Friday, May 7, 2010

Shields up

The Raffum Cavalry Regiment

The first full regiment of Mede cavalry has now been refurbished, reorganized and rebased. If memory serves, they were originally raised in the mid-80's as three 10 man units for WRG 6th ed (2 heavy, 1 light) and have since fought under WRG 7th, Hoplite, DBA, Armati and WHAB. Most of the figures are converted RAFM Hellenistic cavalry but there are a few converted Ral Partha Scythians and a new Garrison standard bearer. Roughly half wear visible armour, the rest might have armour under their tunics, or not. The new individual bases have been lightly coated in sawdust to soften the edges of the figures' bases and then painted to match my tabletop. This treatment helps the troops to blend into their surroundings.

Their original equipment did not include shields. The use of shields use by Mede cavalry is moot and possibly the figures look better without them but it was late, the new standard bearer had a round shield and there was this pile of painted shields recently removed from a unit of slingers and they will come in useful against some of the enemies that I might ask them to fight. The shields I have used are probably not the most likely shape and design, rather they were what I had available.

There are two main reasons for wargame cavalry to carry shields, the first is that the historical troops definitely carried them, the second is that the troops might have used them and the chosen rules reward their use. A Persian wargame army using WHAB falls under the later category, especially if it might be used as a stand-in for later armies. Since WHAB is old fashioned enough to give saving throws based on how much armour a unit is carrying, more is better as long as it isn't heavy enough to slow the unit down. The points assigned can be skewed though. A shield or a light armour will double the save chances for a cavlryman but a shield is only 1/2 the price of the armour. This of of course encourages players to choose Persian cavalry with shield and no armour rather than the more probable armour and no shield. Having both is better yet. Now this is all pretty much irrelevant  for my solo mini-campaign since I won't be counting points anyway but it bugs me none the less.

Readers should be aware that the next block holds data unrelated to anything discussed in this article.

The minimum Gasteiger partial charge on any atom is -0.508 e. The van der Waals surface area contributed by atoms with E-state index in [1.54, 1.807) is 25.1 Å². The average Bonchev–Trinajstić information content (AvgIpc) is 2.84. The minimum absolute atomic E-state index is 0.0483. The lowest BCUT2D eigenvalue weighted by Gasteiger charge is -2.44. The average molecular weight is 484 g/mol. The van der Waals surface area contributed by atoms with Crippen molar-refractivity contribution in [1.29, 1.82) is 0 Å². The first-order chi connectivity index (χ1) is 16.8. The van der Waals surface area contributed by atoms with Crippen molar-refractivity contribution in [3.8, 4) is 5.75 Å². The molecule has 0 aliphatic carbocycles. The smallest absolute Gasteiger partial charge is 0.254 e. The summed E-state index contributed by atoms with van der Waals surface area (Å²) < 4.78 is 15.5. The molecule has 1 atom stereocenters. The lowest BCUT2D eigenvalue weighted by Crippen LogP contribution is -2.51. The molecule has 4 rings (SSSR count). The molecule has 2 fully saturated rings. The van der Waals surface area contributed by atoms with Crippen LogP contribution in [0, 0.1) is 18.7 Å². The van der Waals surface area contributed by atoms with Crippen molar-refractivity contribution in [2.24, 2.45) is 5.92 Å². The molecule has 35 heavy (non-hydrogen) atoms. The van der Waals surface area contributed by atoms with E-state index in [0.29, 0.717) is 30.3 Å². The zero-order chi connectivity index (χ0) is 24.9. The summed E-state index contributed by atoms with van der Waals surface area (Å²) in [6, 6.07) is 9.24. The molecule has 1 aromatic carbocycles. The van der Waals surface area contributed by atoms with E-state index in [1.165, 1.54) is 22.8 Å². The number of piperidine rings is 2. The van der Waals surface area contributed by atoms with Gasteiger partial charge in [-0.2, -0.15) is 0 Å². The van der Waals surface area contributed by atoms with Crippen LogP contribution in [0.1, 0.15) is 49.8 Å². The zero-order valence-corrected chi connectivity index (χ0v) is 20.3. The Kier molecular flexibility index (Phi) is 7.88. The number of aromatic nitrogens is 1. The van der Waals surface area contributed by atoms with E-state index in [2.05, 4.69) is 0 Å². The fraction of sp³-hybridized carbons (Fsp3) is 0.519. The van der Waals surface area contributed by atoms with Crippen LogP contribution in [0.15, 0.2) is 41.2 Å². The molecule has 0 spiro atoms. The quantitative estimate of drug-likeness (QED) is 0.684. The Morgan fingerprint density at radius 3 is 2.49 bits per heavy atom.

Did the Medes carry shields? Without getting too tedious, the evidence both written and pictorial would seem to indicate that at least some did at least some of the time. Why would they choose to use or not use shields in real life? The answer may be that a light shield is most useful to a horsemen engaged in hand to hand combat with other cavalry and to defend himself and his mount against missile fire but is an encumbrance to the bridal arm and makes control of the mount more difficult. When facing a Greek army, the opposing missile fire would not be a major issue and a shield would be insufficient protection to allow a frontal charge on a phalanx and wouldn't be needed if they were pursuing a broken one or attacking the flank or rear. When fighting an enemy with shock cavalry or one who relied on massed missile fire, a shield might have been more useful. The main armies that my Medes expect to face are: Lydians, Assyrians, Egyptians, fictional Alexandrian Successor, Romans and "barbarians". In all these cases, the shields will be useful if questionable.

Reviewing how my Mede cavalry works under the rules, I became aware of a problem. They don't have the oomph to be shock cavalry but if they ride up to opposing infantry to throw their javelins, they will be unable to avoid being charged except by fleeing with the possibility of causing panics and of never rallying. I have decided to deal with this in 2 ways. I intend to grant them the Parthian shot special rule which will allow them to ride up to infantry, shoot, then pull back out of charge reach. Against cavalry, they will still have to brace for impact or flee. Secondly, I have taken the step of deploying them as 6 man squadrons. These will be little threat by themselves and can be driven off by enemy missile fire but they will be very maneuverable (deployed 3 wide and 2 deep they will be able to "fast march" 24 inches per turn if they don't shoot and aren't embroiled with the enemy) and with several used together or if they can penetrate gaps in the enemy  to hit his flank or rear, they are a force to be reckoned with. On the other hand, if routed, they will be too small to bother my main combat units. The rules make standards useful, but only 1 per combat is needed so I have decided  to stay with 1 for each 2 units. This will allow me to field 4x 6 man units or 2x 12 man units.

So, without further ado we have:

1 comment:

  1. There is evidence for some Medes/Persians carrying shields up to about 420BC, certainly there is evidence for Scythians carrying shields and they would have been a major influence on earlier Medes and Persians, so I would be happy with the idea.Some certainly have shields in my armies.